A person who weighs 180 pounds can expect to burn an average of 1269 calories per hour by Cycling 20 mph. Our body weight, the kind of exercise we do, and how hard we do it are all factors that influence the number of calories we burn.
Make use of the calorie calculator that we have provided below to discover how many calories you will burn participating in activities such as Cycling 20 mph, or other activities.
Calories burned with Cycling (weight: 180 lbs)
|MET||15 mins.||30 mins.||45 mins.||60 mins.|
|Cycling – Racing (20 mph)||14.8||317||634||952||1269|
|Cycling 10 mph||6.2||133||266||399||532|
|Cycling 12 mph||7.2||154||309||463||617|
|Cycling 14 mph||9||193||386||579||772|
|Cycling 16 mph||11||236||472||707||943|
|Cycling 18 mph||12.8||274||549||823||1097|
|Cycling 20 mph||14.8||317||634||952||1269|
|Cycling 22 mph||16.4||351||703||1054||1406|
How to calculate how many calories we have burned with Cycling 20 mph?
For the purpose of this calculation, the MET value (Metabolic Equivalent of Task) of the Cycling 20 mph was utilized. The value of the MET for the Cycling 20 mph is 14.8. When calculating a person’s MET value, we multiply this number by their body weight in kilograms. After that, we multiply this value by 0.017 and the number of minutes that have passed.
- Your body weighs: 180 lbs
- Durition: 60 minutes
- MET value of Cycling 20 mph: 14.8
The following is how many calories you can expect to burn by Cycling 20 mph for 30-minutes:
(180 / 2.20462) * 14.8 * 0.0175 * 60 minutes = 1269
A MET (metabolic equivalent of task) is a measurement of the amount of energy that is expended as a result of engaging in physical activity for a set amount of time. On the chart that is located above, you will discover an activity’s MET.
A task that has a MET of 1 is about similar to the amount of energy consumed when doing nothing more strenuous than sitting at room temperature and not actively digesting any meals.
A task that has a MET of 2 demands a quantity of energy that is two times greater than that required by an activity that has a MET of 1. A job with a MET rating of 10 needs 10 times the amount of energy as one with a MET rating of 1.
MET values “do not estimate the energy cost of physical activity in individuals in ways that account for differences in body mass, adiposity, age, sex, efficiency of movement, geographic and environmental conditions in which the activities are performed,” according to a study published in the journal Medicine and Science in Sports and Exercise. Therefore, individual variances in energy expenditure for the same activity can be rather significant, and the true energy cost for an individual may or may not be near to the claimed mean MET level as reported in the Compendium.” (this information is taken directly from the introduction page of the Compendium of Physical Activities).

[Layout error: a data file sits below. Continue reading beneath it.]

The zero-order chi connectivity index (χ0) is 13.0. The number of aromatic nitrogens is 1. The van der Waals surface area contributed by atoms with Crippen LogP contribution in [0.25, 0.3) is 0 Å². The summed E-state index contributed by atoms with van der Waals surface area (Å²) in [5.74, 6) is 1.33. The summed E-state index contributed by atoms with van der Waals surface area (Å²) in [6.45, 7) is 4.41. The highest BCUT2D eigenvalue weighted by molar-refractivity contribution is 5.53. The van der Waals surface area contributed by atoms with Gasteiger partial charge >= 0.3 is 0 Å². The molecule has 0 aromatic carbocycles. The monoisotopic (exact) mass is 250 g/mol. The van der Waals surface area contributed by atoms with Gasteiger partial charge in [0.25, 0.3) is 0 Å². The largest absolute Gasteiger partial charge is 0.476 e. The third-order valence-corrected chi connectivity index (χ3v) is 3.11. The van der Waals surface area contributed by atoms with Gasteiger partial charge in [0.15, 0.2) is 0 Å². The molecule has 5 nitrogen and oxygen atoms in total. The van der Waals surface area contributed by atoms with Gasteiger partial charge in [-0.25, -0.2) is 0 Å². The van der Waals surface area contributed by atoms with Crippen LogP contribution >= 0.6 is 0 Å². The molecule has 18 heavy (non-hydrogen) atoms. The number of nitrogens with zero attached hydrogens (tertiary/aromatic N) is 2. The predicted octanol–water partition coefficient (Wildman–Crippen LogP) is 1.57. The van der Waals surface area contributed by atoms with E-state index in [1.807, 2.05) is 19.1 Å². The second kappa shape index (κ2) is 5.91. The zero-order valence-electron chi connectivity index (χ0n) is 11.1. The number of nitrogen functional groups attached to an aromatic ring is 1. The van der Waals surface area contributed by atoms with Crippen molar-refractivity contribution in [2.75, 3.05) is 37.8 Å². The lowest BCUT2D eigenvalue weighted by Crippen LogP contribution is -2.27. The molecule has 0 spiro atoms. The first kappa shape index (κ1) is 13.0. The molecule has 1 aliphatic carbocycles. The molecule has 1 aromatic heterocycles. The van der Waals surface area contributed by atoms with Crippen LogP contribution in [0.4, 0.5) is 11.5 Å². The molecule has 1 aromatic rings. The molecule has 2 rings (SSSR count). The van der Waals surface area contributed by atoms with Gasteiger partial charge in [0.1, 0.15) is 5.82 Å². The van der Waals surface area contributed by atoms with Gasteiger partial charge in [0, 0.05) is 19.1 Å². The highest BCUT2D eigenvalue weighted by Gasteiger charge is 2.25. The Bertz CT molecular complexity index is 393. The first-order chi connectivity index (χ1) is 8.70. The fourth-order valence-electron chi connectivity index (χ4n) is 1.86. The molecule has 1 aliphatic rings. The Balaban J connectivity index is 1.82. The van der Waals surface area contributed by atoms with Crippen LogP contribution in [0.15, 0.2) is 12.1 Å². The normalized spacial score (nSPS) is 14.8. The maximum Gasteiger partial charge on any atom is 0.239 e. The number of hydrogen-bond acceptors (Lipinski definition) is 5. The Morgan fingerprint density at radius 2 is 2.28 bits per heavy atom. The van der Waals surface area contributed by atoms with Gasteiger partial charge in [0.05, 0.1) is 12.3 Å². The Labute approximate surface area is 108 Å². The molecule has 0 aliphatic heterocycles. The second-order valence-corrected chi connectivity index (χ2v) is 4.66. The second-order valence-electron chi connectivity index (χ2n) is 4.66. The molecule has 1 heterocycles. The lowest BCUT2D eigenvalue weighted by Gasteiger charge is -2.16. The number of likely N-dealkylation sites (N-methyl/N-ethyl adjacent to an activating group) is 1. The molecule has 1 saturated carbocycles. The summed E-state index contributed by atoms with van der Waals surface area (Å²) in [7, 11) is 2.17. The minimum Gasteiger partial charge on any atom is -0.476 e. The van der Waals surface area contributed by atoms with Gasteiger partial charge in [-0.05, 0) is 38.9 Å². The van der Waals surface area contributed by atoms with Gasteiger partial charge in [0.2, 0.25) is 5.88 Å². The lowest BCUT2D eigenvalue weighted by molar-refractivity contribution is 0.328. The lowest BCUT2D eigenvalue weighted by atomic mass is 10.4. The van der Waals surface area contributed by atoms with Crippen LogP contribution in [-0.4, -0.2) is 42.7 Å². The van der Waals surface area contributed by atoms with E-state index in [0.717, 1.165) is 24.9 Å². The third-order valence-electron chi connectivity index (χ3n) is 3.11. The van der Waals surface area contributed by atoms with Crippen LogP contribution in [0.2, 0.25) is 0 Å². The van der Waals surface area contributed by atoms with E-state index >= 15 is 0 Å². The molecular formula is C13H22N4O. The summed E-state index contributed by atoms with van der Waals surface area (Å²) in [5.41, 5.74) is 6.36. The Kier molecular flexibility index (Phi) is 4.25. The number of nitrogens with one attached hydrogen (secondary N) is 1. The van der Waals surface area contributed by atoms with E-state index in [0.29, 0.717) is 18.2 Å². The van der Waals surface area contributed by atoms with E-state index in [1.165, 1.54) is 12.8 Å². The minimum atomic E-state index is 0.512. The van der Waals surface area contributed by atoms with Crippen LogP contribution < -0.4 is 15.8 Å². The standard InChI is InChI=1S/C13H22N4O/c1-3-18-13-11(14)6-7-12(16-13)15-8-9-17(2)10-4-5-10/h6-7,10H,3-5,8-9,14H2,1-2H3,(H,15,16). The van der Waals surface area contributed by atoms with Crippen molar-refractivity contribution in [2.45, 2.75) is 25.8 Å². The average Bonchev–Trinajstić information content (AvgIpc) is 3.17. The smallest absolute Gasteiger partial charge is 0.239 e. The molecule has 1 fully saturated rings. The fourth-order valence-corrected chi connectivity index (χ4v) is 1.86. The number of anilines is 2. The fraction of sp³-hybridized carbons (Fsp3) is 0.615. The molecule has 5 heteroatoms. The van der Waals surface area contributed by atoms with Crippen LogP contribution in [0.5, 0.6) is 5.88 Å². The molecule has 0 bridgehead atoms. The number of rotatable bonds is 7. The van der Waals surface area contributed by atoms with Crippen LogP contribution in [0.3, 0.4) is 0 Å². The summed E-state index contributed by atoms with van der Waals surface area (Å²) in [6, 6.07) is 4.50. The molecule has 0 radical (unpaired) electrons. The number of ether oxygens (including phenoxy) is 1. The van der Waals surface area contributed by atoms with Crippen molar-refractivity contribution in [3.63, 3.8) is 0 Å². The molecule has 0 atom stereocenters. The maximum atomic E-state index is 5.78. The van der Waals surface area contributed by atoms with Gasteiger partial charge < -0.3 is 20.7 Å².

Note: METs are not capable of estimating the amount of energy used during physical activity in individuals since they do not take into consideration differences in factors such as weight, adiposity, age, gender, the intensity of movement, or the conditions of the environment. As a consequence of this, the amount of energy that an individual expends during the same activity varies from person to person.
- Ainsworth BE, Haskell WL, Herrmann SD, Meckes N, Bassett Jr DR, Tudor-Locke C, Greer JL, Vezina J, Whitt-Glover MC, Leon AS. The Compendium of Physical Activities Tracking Guide. Healthy Lifestyles Research Center, College of Nursing & Health Innovation, Arizona State University. Retrieved May 11, 2015, from the World Wide Web.
- Arizona State University Healthy Lifestyles Research Center – Compendium of Physical Activities – Water Activities – Provides MET values for water activities, including kayaking.
- Learn about “MET” and the compendium of physical activities from Arizona State University, University or South Carolina, and Wikipedia. There is a summary of general physical activities defined by intensity from the CDC and the Harvard School of Public Health.
- Recommendations on physical activity for health from the Harvard School of Public Health and the WHO.
- Magnante, & Griffin. (2019, May 24). TDEE Calculator: Find Your Total Daily Energy Expenditure – Fitness Volt. Retrieved October 27, 2022, from https://fitnessvolt.com/tdee-calculator/